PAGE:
Locked Groove (aka Belgian producer Tim Van de Meutter) has given himself an apt name. Often his music sounds like a series of final musical phrases playing over and over, until someone comes along and takes the needle off the record. And considering that repetition is a main ingredient in dance/house music, all would seem well. The downside is, though, that locked grooves on records tend to indicate that something is potentially infinite, and, in the end, we all have limited attention spans. I mention this because Meutter’s repeated sounds and loops are the kind of things you might imagine to be stuck at the absolute end of a record, bringing a collection of songs to a close. And while that may make for intriguing sounding ambient music, or a relaxed take on the typically banging dance genre, it doesn’t bode well for the actual content on the Different Paths EP.
The main problem is the sense of ebb and flow: there isn’t much of it here. On the title track, Meutter builds his layers carefully from an initial fuzzy beat, which follows with a hiccupping rhythm, and then adds various bleeps and effects, but at a point it just blends into another background beat. The other two tracks are just as guilty, struggling to make any distinct marks while on their journey through their runtimes. Consequently, Different Paths is much too easy to ignore, even when you’re playing it loud and/or on headphones.
This would all be fine if Meutter seemed like he was setting out to find that in between space between ambient and dance music, exploring how our attentions can wander, and so forth. But instead he’s set on making “no-nonsense, big-room club tracks”, which I struggle to imagine these as (though, I do concede, I rarely am in the clubs these – or any – days). The bass is there, and it rumbles suitably, but there’s not enough to entice a listener – or their attention span – to want to stick around. “Structure” seems intent on getting by with its tempo alone, but an unexciting flurry of snares does little to salvage an undeniably bare track. “Back To 91” is the only cut here that feel like it has any personality behind it, and that’s only because of the distant rave whistles, which makes for a nice ode to the dancefloors of twenty years ago (much like the title suggests). The track also tops the others here in that it feels like it is moving along that bit more organically, with low drones of noise, and warbling synths, creating that much needed sense of actually have gone somewhere once the track comes to a close.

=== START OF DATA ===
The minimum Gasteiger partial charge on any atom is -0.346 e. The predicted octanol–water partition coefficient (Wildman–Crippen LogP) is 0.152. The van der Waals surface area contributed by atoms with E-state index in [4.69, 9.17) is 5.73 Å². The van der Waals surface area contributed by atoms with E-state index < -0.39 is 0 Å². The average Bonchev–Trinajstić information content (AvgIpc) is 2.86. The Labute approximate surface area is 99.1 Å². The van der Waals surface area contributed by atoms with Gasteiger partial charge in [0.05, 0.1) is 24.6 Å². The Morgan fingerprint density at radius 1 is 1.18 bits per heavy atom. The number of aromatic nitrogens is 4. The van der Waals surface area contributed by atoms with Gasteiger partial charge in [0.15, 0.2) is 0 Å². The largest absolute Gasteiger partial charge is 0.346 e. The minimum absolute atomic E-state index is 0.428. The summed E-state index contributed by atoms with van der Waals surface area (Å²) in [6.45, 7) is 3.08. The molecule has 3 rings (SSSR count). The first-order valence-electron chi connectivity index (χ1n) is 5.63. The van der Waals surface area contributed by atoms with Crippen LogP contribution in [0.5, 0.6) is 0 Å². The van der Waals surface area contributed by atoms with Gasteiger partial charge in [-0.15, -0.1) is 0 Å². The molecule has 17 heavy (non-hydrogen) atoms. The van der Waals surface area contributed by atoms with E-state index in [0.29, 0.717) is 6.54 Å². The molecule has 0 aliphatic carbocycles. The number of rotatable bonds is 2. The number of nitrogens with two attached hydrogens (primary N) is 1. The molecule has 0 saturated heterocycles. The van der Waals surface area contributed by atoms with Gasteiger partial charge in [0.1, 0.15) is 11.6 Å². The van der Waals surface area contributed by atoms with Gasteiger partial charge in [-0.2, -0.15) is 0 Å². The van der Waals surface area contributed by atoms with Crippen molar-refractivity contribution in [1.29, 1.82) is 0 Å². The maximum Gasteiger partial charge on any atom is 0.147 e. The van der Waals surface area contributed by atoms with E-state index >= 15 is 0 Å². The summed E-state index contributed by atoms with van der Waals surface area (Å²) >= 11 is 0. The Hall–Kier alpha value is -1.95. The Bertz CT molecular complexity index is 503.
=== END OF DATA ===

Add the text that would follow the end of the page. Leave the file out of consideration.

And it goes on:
Unlike your typical piece of wax revolving around over and over and caught in a final loop, there’s little desire for Meutter to dabble in the crackling and grainy effects you usually associate with vinyl; Different Paths sounds impressionably sleek – if not aspiringly edgy – but this wears off after a couple of listens, and you realise there’s not a lot here to hook onto. That said, it’s a little apt then (and charming too, I suppose) that the final noises you hear on the EP is actually the sound of a record’s locked groove kicking in (which turns out to be the EP’s most interesting sonic detail); but it’s just the sound of some quiet, fizzy static, with no music. Unsurprisingly it’s vacant of any hook.